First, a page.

In April 2010, I travelled to the Isle of Iona in Scotland as a spiritual pilgrimage (and also to do a little birding). Every evening and morning for ten days, I worshiped in the Abbey. It was there that I was first seized by Celtic spirituality; it resonated deeply and touched on beliefs and perceptions I had long forgotten. When I returned to Tuckerton, I incorporated many Celtic elements into the liturgy at First Presbyterian; especially during the season of Lent when we sang the songs of Iona to guide our journey. Celtic spirituality is known for its creation undertones.
Less than a year after that trip, I began the DMin program at Palmer. The first course was designed to help us delve more deeply into our own theology and spirituality, with the goal of moving us onward toward personal transformation. The premise of the course was that unless you know and have experienced something about renewal yourself, it will be fruitless to try and lead it in others.
On the first day, in the first lecture, the professor introduced Process Theology as an entry into a discussion on theological anthropology (meaning, our relationship as humans before God). We considered the work of Marjorie Suchocki, who teaches that “Process theology sees the universe as creative, inter-relational, dynamic, and open to the future. God is relational, present in every moment of our lives and in all entities and levels of being. The world is interconnected, in effect a giant ecosystem, where what harms or blesses one, harms or blesses all.” Process theology holds a very high view of mankind (anthropology), asserting that humans are essentially good and have unlimited potential since we are created in the image of God. Unfortunately, we fall into destructiveness by our own choice.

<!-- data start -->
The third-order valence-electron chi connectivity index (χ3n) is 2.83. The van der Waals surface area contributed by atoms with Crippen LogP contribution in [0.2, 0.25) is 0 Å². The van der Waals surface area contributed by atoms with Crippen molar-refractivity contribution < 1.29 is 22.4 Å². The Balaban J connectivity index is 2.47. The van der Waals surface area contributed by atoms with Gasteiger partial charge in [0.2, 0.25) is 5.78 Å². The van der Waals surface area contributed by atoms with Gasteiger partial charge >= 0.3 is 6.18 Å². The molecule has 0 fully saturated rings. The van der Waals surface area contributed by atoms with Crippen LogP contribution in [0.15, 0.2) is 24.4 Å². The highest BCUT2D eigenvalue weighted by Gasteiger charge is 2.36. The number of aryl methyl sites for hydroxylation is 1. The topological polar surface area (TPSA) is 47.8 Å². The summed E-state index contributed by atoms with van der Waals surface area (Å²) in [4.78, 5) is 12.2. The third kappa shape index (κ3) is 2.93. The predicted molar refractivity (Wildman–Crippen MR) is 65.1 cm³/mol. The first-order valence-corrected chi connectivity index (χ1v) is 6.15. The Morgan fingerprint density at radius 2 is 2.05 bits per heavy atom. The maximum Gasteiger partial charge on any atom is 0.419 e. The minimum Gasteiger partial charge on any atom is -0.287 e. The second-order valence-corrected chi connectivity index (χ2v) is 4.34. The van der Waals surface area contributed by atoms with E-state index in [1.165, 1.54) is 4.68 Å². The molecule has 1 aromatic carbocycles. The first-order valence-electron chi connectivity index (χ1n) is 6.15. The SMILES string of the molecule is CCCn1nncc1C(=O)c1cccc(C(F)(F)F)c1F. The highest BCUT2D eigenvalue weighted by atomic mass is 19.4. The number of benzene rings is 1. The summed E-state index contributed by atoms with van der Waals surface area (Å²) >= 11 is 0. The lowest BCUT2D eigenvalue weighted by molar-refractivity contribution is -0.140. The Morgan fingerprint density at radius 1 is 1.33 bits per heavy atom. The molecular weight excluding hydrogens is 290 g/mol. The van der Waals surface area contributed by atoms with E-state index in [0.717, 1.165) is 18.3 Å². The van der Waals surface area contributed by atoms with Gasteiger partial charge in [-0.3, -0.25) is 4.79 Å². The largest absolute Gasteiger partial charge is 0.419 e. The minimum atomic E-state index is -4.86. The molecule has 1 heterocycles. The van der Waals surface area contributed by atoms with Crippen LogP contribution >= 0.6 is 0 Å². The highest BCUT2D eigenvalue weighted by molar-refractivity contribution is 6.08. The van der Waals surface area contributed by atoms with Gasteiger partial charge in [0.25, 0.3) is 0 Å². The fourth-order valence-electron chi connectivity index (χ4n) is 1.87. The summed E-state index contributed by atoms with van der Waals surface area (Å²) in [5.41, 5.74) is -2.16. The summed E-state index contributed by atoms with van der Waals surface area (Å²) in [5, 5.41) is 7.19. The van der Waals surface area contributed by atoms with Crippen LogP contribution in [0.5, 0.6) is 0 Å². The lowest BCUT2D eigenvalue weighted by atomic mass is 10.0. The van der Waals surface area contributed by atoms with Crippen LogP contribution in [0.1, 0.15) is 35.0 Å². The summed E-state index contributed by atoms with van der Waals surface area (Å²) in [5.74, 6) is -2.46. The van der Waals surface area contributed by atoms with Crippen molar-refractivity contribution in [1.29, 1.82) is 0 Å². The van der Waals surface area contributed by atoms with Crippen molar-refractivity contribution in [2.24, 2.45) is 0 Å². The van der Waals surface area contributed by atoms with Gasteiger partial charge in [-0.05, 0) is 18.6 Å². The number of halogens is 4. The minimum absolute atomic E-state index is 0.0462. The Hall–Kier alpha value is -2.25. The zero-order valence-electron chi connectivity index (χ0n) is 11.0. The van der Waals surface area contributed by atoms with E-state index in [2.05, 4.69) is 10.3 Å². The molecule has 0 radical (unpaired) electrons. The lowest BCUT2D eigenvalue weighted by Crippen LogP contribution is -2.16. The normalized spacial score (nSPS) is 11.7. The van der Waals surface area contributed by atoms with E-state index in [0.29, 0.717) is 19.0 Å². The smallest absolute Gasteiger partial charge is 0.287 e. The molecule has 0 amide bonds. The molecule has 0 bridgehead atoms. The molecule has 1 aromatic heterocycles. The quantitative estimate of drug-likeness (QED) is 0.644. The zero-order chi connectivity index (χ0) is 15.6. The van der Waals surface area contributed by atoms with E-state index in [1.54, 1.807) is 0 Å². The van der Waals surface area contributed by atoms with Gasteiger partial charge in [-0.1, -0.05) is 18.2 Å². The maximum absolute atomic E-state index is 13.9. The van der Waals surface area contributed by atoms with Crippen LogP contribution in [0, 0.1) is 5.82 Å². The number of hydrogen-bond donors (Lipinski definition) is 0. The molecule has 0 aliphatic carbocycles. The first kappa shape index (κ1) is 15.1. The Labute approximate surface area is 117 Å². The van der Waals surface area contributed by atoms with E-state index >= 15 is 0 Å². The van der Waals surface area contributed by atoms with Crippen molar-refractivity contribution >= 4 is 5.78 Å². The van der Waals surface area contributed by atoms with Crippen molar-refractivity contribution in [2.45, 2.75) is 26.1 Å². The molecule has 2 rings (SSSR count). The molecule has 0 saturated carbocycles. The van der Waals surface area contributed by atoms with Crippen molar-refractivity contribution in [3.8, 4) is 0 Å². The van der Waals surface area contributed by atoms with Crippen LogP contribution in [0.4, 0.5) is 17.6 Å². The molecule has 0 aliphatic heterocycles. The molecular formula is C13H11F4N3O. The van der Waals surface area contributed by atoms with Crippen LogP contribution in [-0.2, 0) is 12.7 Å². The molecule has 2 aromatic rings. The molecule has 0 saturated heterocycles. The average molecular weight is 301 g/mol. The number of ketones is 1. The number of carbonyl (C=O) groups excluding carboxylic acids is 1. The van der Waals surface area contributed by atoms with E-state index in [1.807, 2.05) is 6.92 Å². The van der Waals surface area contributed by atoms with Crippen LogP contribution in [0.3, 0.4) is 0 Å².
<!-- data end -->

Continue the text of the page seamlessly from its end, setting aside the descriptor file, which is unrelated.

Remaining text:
As intended, it was a provocative lecture. Process theology was new to me and it flew in the face of the reformed theology of my tradition. Reformed theology espouses the five points of John Calvin, known as T.U.L.I.P. :
Total Depravity (also known as Original Sin)
Perseverance of the Saints
I’ve always had trouble with “T” and “L.” Does this make me a heretic? Process theology offered solutions I hadn’t heard or considered before. As I’ve learned more about it however, I’m aware that there are some irreconcilable issues with process theology. For starters, it has a low Christology and it purports God’s only power is the power of influence. A Lutheran theologian once said that “the only thing wrong with process theology is that it is such an attractive alternative to Christianity.”
But couldn’t it be that we are essentially good and not essentially sinful, as reformed theology teaches? Not only that , but I cannot believe that Christ’s atonement is for the “elect” only — I don’t even believe in the elect! Jesus Christ is for the whole creation. I didn’t make a connection between Celtic spirituality and process theology until recently – and there are some similarities. My tradition of Presbyterianism seems to be able to hold both Celtic Spirituality and Reformed theology together, in loose tension. Until recently I hadn’t really considered the points of conflict. Are they opposed approaches to God? Can they peacefully co-exist? It seems I am living proof they can...or else I’ve just been clueless about the disparities.